Debbie Ayres recognised for her diabetes battle

By Morgan Dyer

As an eight-year-old in hospital, Shepparton's Debbie Ayres was playing what was made out as a game – injecting water into an orange with a large glass needle.

Little did she know she would soon be turning that needle on herself, the water replaced by insulin.

Now, 50 years later, during National Diabetes Week, which runs until Saturday, July 18, Debbie is being recognised with a Kellion Victory Medal by Diabetes Victoria for living with the condition all these years.

Diagnosed with type one diabetes was – and still is – a life sentence and while she is happy to be here to receive the honour it has rarely been easy for her.

National Diabetes Week is designed to raise awareness about the serious, complex and lifelong health condition which requires careful management and constant attention.

If diabetes isn’t managed carefully, it can strike back with serious complications including kidney disease, heart disease, stroke, vision loss, amputations – and death.

In Victoria, there are currently more than 346,000 people registered with the National Diabetes Services Scheme but Diabetes Victoria estimates another 125,000 Victorians are living undiagnosed.

Although Debbie said the incurable disease had never stopped her doing what she wanted, living with the disease hadn’t been a walk in the park.

“I guess I was stubborn in the fact that if I wanted to do something, I’d find a way to do it,” Debbie said.

“But it can be mentally tough – you go through times where you just don’t want to do this anymore,” she said.

This year’s National Diabetes Week has focused on supporting the emotional and mental health of people with diabetes and drawing attention to gaps in diabetes service and care.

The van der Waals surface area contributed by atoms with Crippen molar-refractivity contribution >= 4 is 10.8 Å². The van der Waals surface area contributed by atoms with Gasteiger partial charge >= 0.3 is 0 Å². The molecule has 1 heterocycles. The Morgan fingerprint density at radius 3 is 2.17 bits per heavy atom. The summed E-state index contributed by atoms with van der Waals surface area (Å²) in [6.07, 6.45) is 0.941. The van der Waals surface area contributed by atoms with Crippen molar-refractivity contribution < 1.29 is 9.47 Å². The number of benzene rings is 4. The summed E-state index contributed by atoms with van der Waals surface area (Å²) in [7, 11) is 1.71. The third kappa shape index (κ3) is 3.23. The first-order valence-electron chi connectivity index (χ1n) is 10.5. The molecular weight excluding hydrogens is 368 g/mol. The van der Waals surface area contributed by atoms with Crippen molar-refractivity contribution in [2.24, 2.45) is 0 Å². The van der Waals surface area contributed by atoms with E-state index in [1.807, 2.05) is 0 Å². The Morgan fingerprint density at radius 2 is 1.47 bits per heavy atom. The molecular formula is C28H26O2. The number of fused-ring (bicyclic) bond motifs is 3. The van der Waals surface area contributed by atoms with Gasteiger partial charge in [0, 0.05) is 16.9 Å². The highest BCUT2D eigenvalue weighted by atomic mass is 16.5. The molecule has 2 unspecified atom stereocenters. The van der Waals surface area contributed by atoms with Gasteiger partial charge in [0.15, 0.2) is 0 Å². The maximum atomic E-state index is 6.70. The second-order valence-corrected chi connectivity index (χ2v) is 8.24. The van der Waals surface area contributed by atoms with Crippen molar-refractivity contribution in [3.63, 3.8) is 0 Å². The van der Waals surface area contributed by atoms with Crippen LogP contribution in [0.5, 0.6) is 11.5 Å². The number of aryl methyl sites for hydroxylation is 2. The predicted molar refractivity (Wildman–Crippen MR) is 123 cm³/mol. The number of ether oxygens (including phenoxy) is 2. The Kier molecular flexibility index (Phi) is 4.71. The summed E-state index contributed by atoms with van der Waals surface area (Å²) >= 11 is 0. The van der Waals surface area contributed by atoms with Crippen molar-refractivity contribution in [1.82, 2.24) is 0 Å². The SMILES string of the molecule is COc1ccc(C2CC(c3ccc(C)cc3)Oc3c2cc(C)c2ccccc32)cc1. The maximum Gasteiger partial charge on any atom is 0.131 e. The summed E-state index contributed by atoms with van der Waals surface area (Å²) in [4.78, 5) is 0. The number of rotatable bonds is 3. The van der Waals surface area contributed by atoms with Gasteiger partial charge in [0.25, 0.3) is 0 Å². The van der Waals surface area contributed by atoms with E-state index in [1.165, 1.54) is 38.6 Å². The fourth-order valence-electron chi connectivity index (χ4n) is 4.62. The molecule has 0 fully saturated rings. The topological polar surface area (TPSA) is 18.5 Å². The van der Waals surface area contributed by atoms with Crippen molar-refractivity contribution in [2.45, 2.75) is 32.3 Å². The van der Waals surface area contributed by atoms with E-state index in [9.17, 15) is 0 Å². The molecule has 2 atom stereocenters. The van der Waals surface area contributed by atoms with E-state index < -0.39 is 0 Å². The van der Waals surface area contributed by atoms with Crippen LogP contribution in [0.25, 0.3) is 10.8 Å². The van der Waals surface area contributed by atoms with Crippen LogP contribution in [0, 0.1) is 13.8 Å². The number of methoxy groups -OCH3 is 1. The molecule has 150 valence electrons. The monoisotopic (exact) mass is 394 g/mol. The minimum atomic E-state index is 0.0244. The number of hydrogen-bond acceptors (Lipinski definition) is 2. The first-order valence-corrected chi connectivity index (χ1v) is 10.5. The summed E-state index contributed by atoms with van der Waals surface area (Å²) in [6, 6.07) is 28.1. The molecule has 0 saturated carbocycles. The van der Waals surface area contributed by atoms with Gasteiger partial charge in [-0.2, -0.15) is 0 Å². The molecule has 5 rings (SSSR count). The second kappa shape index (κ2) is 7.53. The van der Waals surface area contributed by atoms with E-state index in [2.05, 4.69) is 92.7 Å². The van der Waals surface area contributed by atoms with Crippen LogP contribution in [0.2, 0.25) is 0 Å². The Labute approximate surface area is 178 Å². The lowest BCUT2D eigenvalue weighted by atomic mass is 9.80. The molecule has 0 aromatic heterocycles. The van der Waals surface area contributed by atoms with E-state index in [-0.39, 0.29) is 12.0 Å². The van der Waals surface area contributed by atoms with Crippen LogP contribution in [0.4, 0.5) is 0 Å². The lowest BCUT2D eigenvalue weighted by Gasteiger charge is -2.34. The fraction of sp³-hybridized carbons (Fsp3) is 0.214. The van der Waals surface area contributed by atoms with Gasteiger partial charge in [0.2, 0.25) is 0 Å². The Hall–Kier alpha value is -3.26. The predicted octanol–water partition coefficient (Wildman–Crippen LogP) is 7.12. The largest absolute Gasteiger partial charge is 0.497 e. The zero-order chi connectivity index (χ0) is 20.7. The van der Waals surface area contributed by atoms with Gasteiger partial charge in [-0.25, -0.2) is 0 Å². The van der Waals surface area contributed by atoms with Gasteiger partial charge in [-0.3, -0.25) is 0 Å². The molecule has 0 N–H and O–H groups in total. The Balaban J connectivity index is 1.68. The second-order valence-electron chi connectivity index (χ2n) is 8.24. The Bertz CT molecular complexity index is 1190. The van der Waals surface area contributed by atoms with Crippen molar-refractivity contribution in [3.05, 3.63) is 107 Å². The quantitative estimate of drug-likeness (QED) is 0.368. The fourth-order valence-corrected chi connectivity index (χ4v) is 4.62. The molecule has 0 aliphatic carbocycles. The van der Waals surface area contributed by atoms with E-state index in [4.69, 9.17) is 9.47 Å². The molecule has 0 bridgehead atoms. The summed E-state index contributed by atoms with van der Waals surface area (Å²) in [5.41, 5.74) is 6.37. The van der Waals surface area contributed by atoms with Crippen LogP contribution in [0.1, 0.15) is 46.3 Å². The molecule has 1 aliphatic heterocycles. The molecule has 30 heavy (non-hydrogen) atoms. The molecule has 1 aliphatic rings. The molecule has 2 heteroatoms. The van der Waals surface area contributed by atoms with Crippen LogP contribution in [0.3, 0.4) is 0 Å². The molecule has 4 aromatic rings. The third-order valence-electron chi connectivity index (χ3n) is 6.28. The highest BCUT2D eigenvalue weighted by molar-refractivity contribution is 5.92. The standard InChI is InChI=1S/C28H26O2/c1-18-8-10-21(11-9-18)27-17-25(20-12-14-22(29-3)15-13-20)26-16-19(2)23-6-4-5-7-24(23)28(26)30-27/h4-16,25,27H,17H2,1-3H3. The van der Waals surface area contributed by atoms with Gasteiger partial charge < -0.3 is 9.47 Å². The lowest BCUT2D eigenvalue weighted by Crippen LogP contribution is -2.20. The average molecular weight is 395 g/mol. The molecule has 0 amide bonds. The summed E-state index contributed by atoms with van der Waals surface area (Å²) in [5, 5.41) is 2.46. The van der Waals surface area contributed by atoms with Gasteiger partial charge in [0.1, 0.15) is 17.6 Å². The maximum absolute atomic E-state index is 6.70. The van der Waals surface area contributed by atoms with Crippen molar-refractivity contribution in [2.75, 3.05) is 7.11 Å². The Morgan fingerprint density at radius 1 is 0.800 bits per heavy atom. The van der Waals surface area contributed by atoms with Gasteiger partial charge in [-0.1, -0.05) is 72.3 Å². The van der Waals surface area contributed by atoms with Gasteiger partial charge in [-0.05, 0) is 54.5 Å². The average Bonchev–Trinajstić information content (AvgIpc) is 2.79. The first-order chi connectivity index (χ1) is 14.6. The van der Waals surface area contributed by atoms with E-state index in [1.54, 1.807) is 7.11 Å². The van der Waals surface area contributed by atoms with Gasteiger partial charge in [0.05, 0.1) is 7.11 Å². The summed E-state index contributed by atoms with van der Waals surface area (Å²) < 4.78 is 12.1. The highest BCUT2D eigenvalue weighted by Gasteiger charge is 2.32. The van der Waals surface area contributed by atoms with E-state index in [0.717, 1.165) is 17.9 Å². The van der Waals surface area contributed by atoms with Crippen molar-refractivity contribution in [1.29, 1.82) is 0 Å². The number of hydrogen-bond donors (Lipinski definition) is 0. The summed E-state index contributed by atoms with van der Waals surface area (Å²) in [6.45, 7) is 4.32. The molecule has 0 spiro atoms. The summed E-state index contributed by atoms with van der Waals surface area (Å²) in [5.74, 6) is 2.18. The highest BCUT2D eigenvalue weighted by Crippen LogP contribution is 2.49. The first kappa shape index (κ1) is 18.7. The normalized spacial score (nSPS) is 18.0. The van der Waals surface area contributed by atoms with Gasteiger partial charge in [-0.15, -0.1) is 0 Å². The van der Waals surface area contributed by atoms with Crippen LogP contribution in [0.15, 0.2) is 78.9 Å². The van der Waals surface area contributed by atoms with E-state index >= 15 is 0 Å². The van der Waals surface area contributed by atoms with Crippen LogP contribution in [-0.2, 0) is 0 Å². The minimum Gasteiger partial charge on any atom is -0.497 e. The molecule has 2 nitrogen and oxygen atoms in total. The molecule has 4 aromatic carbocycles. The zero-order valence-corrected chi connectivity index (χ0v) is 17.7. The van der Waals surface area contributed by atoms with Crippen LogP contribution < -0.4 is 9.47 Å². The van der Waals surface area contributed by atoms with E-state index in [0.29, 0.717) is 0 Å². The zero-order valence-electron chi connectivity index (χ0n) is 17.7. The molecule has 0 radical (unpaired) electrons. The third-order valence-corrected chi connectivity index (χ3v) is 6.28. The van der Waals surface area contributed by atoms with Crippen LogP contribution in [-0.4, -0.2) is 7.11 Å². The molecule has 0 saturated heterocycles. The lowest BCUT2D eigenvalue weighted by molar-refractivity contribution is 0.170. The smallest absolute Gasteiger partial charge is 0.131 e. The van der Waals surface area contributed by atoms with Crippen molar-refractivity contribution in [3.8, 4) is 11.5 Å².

Debbie said the two most important things to have when living with the disease were a great support system and regular health checks.

“My theory has always been there’s someone always worse off than me – and this is treatable,” Debbie said.

“And you really need people around you who can help you with your diabetes.

“The guys at the hospital here (GV Health) are absolutely fantastic, the educators are the same and they have dealt with me for years now – and because of its link with food a dietitian is also good to have around you.

“You need to get your blood tests done; you need to see your endocrinologist. Some people just see their GP and think that’s enough, but often it’s not.

“Whoever you are you need a good team around you,” she said.

Debbie said she took things one day at a time and urged people to build a team around them and talk to them if they felt down.

“I don’t really consider myself any different to anyone else,” Debbie said.

“And I know it could be worse.”

From being forced to have those glass needles eight times a day, diabetes technology and treatment have significantly improved in the past five decades for Debbie.

She has to prick her finger only once or twice a day as a digital pump and glucose monitor work together to automatically inject insulin into her system.

“The pump is like a little computer. You just test your sugar level, put it into the pump, it works out how much insulin you need, and it goes into your system,” Debbie explained.

Although she is receiving her award, Debbie has also nominated her parents for a Kellion Carer Victory Medal for their selfless role in assisting her to live a full and satisfying life.

In their case it recognises a virtual lifetime of love, dedication and support.

“I was really lucky because my parents didn’t treat me any different to my siblings” Debbie said.

“And I am always glad they did that because it probably made me stronger.

“It has never stopped me from doing anything – I played netball as a kid, I did all the things you do at school, I’ve had two kids, got married, ran a business and worked most of my life, so it hasn’t stopped me doing anything,” she said.

For more information about the week or for support visit or call 1300 437 386.

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